5. William Lambert, one of the town pioneers, on November 25th 1898 apprentieed his son Thomas, born May 27th 1882, to Thomas Riley, Joiner, to learn the trade. William had helped to build Springfield Hall at Pilling, Over-Wyre and he signed to the effect that his son would serve his master faithfully, keep his secrets, obey his lawful commands, do no damage, nor waste nor lend his goods. For the first year Thomas received five shillings per week with one shilling rise per year so that in his sixth year of service he was earning ten shillings. Thomas Riley himself had been apprentieed this way and built up a highly successful firm in F!eetwood where he also had an ironmonger's shop. He founded the North Lancashire Steam Sawmills and earned contracts for Fairhaven Lake and part of Blackpool sea wall. The cards show William and Thomas Lambert, father and son. Thomas took so much care of his apprenticeship indenture it was still in good state of preservation on his 95th birthday.

6. The north side of Kent St reet and the west side of North Albert Street in 1894 are good examples of the pleasantly proportioned town houses: wide streets and corner shop feature to be found in Fleetwood. Granite setts pave the road which is now macadamised. The grocer's shop has become the Lantern Cafe and all the iron railings have disappeared. At the end of Kent Street was the Wesleyan Church, later demolished, but apart from that, this scene has changed litt1e except for the absence of traffic. With the advent of the motor age it was not so easy to picture quiet, spacious, empty streets. Towards the other end of Kent Street shipping passing up and down channel was and still is visible. In these houses lived fishermen like the Thomasons for it was only a few minutes' walk to the beach launehing spot for eel and herring fishing offWyre Light. Not many towns can claim large container ships visible and moored at the end of the street, or a tram track that passes a lighthouse.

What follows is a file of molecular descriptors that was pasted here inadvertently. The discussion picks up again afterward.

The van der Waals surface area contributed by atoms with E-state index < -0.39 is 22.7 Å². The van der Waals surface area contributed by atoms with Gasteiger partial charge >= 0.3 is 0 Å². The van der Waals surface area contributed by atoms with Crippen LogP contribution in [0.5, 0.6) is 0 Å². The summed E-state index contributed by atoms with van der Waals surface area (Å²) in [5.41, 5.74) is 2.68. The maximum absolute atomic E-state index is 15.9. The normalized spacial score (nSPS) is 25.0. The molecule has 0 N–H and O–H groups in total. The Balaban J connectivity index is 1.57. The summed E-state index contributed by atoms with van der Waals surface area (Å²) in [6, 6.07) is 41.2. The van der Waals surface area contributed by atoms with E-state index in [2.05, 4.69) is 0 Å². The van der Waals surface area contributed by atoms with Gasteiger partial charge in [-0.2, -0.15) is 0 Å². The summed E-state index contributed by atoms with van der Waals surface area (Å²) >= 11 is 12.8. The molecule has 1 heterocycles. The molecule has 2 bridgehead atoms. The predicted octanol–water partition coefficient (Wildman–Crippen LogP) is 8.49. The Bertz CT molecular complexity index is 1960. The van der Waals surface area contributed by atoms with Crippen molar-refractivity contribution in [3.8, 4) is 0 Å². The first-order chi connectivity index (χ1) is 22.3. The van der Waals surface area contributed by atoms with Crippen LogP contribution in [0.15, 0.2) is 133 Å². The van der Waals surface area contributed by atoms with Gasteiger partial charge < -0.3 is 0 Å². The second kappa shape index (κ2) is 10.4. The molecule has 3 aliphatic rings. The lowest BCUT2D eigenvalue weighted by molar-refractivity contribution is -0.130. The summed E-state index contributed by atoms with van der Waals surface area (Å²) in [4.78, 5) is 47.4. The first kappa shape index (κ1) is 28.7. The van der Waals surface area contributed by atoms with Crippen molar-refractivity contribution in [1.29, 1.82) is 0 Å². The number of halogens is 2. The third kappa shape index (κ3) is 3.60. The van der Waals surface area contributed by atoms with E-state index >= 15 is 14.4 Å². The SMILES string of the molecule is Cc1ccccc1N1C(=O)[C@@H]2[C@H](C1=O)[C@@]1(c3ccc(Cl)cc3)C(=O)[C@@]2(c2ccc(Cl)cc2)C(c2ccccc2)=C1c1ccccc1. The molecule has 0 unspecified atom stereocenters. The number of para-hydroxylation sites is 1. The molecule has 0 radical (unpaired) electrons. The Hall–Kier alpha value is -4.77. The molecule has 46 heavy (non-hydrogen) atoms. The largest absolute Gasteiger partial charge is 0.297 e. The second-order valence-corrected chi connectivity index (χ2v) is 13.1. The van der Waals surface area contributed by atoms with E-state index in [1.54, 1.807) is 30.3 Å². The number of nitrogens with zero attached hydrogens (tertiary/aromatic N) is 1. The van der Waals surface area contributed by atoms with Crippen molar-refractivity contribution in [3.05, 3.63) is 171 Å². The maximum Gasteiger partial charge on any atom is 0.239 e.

7. Strolling in Fleetwood's Memorial Park, it is not easy to imagine someone living there, but the Warrenhurst Estate, which inc1uded this house, became the park and 'this commodious dwelling with two vineries, conservatory, shippon and outbuildings' was the home of Captain John May 'Jameson, Civil Engineer. The Plans and Particulars of March 25th 1885 speak of rneadows, pasture, garden land and a lake. Warrenhurst, the large, isolated house, was later occupied by Commander Baugh of the Belfast boats. In his days of the nineteen twenties peacocks strutted on the lawns and an aviary was added. When the building was pulled down, tiles from the kitchens and stonework from the window surrounds found their way into Fleetwood gardens on Warrenhurst Road. Long before, the spot was occupied by East Warren Farm whose tenants were instructed to whitewash the walls as a landmark for mariners, it being the lust building visible when approaching by sea.

8. The Fleetwood ChronicIe reported a strange accident on February 25th 1870 when the schooner Elizabeth Jane, under Captain Tyrer and owned by Mr. Richardson of Warton, was caught by the strongly-running tide and dashed bow foremost into the screw-pile lighthouse. The hexagonal building on top of Wyre Light became detached, feil on the deck of E!izabeth Jane, smashing the mainboom and rending the mainsail. Fortunately no one was hurt, but as the vessel was already loaded with iron from Ardrossan it was feared that the additional weight would sink her. Captain Swarbrick in the steam tug Wyre rushed out to give assistance, but amazingly the burdened schooner sailed into port with her strange cargo, where for many years it served as a workmen's hut. The screw-pile lighthouse was erected in 1840, the first of its kind to be !it, and for years it was visited by holidaymakers as a wonderful erection in the midst of the sea. Ladies were hoisted up in baskets; men scrarnbled up the Jacob's ladder, but the 1890's replaced these vislts by sails around the lighthouse. Although the structure ean still be seen, it is no longer in use and in its latter years it was worked by remote con trol instead of by two superannuated seamen whose lonely duty was to keep the light properly attended and warn vessels of approaehing dangers.